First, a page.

We’re used to thinking about the labor market through the simple lens of supply and demand. Need skilled workers? Offer better compensation than your competitors, and manpower and talent will flow in your direction. Looking for unskilled labor? No need for high salaries—there are always workers who need the jobs and are willing to work for minimum wage.
But like in so many other fields, the Covid-19 pandemic has broken the mold of established economic theory in the labor market. In many countries, unemployment is high despite the fact that there is an almost unprecedented number of job openings. Even more surprising, people are quitting their jobs en masse in a time of absolute uncertainty, something that was unthinkable in the past. Researchers have coined this expected phenomenon “The Great Resignation” or TGR.
What forces have led to TGR? How can it be explained? And even more important, what can companies do to prevent TGR from impacting their business?
What Has Caused The Great Resignation?
TGR is a complex phenomenon, impacted by many factors and multi-faceted trends that are too numerous to be detailed in one article. In this article, we’ll zoom in on two interesting trends and changes in perception that have occurred as the result of the global pandemic.
Expect the unexpected (and be prepared for it)
2020 and 2021 have taught us all to expect the unexpected. It’s not only Covid-19—extreme weather events and political upheavals have contributed to the sense that there’s no way to predict what’s coming next.
This has impacted the way people perceive their jobs. Many employees are reevaluating their work situation and placing greater importance on things like flexibility, the ability to work from home, and the option to take sick days to care for a family member. They want better health insurance and worker’s compensation in case they or a loved one are impacted by Covid-19 or another health condition.
The desire to prepare for an unexpected future has shifted the conversation in the HR world in general, and in tech in particular from a focus on salaries to a focus on benefits and work environment. However, these things are challenging for employers to track and benchmark, leaving many HR managers feeling like they are navigating the situation in the dark.
Money can’t buy you love (Or health. Or happiness.)
Another key driver of The Great Resignation is changing priorities about money. At the beginning of the pandemic, many of the things we needed money for—like travel, expensive work lunches, tickets to a game or concert, or even a stunning outfit for a night out on the town—were suddenly unavailable or no longer relevant. People who were fortunate enough not to lose their jobs had nothing to spend their money on. That changed how employees prioritized their salaries—a raise is less exciting when you’re sitting on your couch eating takeout. Many people became less interested in financial compensation and focused on alternative ways to achieve satisfaction and happiness.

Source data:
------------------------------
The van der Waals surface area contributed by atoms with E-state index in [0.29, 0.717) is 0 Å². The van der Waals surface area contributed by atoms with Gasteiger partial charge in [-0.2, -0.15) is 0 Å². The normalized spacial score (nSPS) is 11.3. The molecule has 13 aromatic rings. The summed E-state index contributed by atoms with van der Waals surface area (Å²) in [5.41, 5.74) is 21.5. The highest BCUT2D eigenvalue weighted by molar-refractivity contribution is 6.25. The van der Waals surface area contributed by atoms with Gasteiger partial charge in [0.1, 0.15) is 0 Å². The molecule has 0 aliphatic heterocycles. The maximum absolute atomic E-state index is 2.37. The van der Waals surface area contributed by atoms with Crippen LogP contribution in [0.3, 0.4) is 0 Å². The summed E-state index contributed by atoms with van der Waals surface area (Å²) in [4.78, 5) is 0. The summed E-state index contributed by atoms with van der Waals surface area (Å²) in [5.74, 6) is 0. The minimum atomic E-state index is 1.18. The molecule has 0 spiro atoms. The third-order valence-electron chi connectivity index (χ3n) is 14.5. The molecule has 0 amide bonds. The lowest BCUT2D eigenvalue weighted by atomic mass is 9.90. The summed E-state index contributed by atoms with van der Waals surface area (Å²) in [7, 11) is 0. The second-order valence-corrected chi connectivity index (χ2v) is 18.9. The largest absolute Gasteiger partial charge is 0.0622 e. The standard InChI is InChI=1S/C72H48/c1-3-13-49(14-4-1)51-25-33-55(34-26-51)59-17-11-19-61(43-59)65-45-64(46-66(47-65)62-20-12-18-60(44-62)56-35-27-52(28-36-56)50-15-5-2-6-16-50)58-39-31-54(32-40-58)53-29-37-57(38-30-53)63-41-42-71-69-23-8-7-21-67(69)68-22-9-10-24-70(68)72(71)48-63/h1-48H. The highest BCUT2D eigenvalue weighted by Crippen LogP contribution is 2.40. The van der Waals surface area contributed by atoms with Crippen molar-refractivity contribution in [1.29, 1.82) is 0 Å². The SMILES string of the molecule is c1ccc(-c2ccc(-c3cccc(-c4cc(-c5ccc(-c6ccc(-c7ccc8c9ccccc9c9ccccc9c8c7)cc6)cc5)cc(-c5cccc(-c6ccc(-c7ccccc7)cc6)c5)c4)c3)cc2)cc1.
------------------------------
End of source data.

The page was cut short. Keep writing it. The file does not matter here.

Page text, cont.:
And in many cases, their high-paying tech jobs didn’t deliver on their new priorities. For example, if employers weren’t sympathetic to the difficulties of balancing remote work and homeschooling or expected employees to show up physically and expose themselves to danger during Covid surges, high salaries were often not enough to compensate. Likewise, after spending forced time at home with their families, many employees simply did not want to return to a daily routine of prolonged separation. They wanted more time to spend with their loved ones and on things they cared about, and no type of financial compensation could change that calculation.
How Can Companies Build Resilience in the Age of TGR?
TGR is likely to cause the greatest fluctuation in compensation that the tech industry has ever seen, forcing employers to rethink salaries, benefits, work requirements, and even promotion policy. HR managers can’t rely on data from the past for direction—the current situation is so dynamic that they need real-time industry data about salaries, benefits, remote work options, and vacation policy to create relevant strategies and benchmarks.
It’s not only that. With more people searching for that elusive work-life balance, increased flexibility, or simply being less concerned with earning money that they don’t know how to spend, employees are more at risk and ‘poachable’ than ever before. HRs/CFOs need a way to track wages and benefits against fluctuating industry averages to ensure they are offering competitive packages. The traditional annual Compensation Cycle isn’t enough—the changes are so rapid that benchmarks need to be updated every few months. This places an increased workload on already overworked HR leaders who are struggling to keep their heads above water.
Better tools are needed to respond effectively to The Great Resignation. With Compete, HR leaders are empowered with the analysis of over 50 types of benefits including signing bonuses, parental leave, remote work policy, and health care provision. Compete makes it easy to create benchmarks and respond to trends in real-time.
TGR doesn’t have to be a disaster for companies—it can also lead to a positive change. Compete helps you respond effectively to the challenges and leverage opportunities so that you can navigate the dynamic HR world of 2021.